Retailer sales & e-commerce sales, from FRED

 

Facebook Reloaded 2013

Facebook has climbed out of its 2012 doldrums to a market cap of $115 billion today. So, I’ve updated my user tracking and valuation model, just for kicks.

As in my last update, user growth continues to modestly exceed the original estimates. The user “carrying capacity” now is about 1.35 billion users, vs. .95 originally (K950 on graph) and 1.07 in 2012 – within the range of scenarios I originally ran, but well above the “best guess”. My guess is that the model will continue to underpredict for a while, because this is an inevitable pitfall of using a single diffusion process to represent what is surely the aggregate of several processes – stationary vs. mobile, different regions and demographics, etc. Of course, in the long run, users could also go down, which the basic logistic model can’t represent.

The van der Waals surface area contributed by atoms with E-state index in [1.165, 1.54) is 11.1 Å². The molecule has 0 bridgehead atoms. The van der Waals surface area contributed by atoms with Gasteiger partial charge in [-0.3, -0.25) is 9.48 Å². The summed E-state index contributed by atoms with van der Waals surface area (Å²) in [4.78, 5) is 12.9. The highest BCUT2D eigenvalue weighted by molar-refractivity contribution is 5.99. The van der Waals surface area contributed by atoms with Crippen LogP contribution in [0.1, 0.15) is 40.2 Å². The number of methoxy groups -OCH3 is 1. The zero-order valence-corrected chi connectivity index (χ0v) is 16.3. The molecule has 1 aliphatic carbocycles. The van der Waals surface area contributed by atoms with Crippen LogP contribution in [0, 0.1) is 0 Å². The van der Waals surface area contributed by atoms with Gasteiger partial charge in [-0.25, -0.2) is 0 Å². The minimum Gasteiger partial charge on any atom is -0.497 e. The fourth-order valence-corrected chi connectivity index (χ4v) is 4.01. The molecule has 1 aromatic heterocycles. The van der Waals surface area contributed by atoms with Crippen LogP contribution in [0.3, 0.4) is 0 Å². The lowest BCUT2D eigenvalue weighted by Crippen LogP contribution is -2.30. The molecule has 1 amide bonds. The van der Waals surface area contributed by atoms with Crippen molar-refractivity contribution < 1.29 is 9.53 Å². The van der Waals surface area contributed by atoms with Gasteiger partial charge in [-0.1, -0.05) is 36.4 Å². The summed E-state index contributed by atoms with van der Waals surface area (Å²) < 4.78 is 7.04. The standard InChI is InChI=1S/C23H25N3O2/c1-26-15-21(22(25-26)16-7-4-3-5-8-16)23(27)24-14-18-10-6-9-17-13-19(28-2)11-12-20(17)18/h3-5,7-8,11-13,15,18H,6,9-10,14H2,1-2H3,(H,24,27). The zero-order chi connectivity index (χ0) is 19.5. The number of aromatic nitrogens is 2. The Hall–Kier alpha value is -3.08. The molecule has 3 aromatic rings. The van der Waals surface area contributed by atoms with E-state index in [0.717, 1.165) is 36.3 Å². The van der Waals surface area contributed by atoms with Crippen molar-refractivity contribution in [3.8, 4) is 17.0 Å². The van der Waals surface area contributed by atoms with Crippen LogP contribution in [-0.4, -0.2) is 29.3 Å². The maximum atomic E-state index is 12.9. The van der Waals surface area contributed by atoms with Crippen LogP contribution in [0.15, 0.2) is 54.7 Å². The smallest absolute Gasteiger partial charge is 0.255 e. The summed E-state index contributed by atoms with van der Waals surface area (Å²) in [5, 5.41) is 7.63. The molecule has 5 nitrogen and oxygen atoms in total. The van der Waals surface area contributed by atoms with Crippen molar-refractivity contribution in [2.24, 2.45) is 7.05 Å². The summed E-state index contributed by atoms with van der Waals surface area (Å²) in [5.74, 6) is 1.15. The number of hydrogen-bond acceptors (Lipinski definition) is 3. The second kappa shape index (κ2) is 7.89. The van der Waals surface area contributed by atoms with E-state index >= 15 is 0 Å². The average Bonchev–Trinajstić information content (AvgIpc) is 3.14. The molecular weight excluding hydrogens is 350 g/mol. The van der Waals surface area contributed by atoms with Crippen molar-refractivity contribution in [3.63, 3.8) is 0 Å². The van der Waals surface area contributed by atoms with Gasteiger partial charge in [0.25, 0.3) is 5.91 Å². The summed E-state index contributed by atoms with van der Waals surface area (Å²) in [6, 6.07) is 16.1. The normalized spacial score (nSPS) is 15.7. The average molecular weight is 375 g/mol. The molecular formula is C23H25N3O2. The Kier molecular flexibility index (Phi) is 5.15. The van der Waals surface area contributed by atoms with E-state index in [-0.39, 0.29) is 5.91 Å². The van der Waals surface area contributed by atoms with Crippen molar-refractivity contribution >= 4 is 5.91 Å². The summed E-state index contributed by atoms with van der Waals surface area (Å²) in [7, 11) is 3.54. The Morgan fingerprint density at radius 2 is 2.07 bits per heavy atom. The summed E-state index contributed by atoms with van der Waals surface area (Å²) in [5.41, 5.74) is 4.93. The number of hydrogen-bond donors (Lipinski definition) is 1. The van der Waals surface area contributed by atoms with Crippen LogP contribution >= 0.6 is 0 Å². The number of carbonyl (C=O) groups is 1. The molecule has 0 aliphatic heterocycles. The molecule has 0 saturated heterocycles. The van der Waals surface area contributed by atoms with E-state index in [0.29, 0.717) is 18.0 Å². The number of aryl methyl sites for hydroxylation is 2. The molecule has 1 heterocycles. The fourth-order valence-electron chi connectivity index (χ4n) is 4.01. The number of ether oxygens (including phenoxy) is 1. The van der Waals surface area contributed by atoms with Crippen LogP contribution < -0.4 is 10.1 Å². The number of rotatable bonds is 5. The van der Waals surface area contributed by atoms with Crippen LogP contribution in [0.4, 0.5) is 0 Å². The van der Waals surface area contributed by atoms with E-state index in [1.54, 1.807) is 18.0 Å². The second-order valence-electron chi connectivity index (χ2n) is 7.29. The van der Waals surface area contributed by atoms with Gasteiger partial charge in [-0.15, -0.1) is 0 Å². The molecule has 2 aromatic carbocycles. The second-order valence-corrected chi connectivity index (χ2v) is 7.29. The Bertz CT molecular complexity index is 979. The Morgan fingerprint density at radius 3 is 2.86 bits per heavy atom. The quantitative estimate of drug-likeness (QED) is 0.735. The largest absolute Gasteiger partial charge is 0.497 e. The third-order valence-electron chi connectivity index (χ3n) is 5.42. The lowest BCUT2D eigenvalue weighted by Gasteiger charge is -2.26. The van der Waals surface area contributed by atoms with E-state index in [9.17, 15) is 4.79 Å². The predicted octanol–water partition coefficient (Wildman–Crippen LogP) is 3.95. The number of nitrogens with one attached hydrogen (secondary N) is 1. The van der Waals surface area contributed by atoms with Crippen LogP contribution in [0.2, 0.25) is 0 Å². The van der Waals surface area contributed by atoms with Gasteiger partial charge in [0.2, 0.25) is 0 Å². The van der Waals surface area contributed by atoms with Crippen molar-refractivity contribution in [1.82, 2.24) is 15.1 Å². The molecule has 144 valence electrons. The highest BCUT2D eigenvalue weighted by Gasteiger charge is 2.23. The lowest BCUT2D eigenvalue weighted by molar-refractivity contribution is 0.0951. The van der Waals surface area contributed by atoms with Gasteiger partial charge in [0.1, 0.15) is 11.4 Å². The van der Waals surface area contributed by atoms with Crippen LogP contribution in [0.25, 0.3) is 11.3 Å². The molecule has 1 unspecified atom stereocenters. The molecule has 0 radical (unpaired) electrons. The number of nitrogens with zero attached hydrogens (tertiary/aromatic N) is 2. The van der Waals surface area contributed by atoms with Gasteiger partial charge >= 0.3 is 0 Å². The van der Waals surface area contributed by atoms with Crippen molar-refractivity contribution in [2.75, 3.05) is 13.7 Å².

You can see what’s going on if you plot growth against users -the right tail doesn’t go to 0 as fast as the logistic assumes:

User growth probably isn’t a huge component of valuation, because these are modest differences on a percentage basis. Marginal users may be less valuable as well.

With revenue per user at a constant $7/user/year, and 30% margins, and the current best-guess model, FB is now worth $35 billion. What does it take to get to the ballpark of current market capitalization? Here’s one way:

  • The carrying capacity ceiling for users continues to grow to 2 billion, and
  • revenue per user rises to $25/user/year

This preserves some optimistic base case assumptions,

  • The risk-free interest rate takes 5 more years to rise substantially above 0 to a (still low) long term rate of 3%
  • Margins stay at 30% as in 2009-2011 (vs. 18% y.t.d.)

Think it’ll happen?

facebook 3 update 2.vpm

Facebook reloaded

Facebook trading opened with it’s IPO and closed at $105 billion market capitalization.

I wondered how my model tracked reality over the last six months.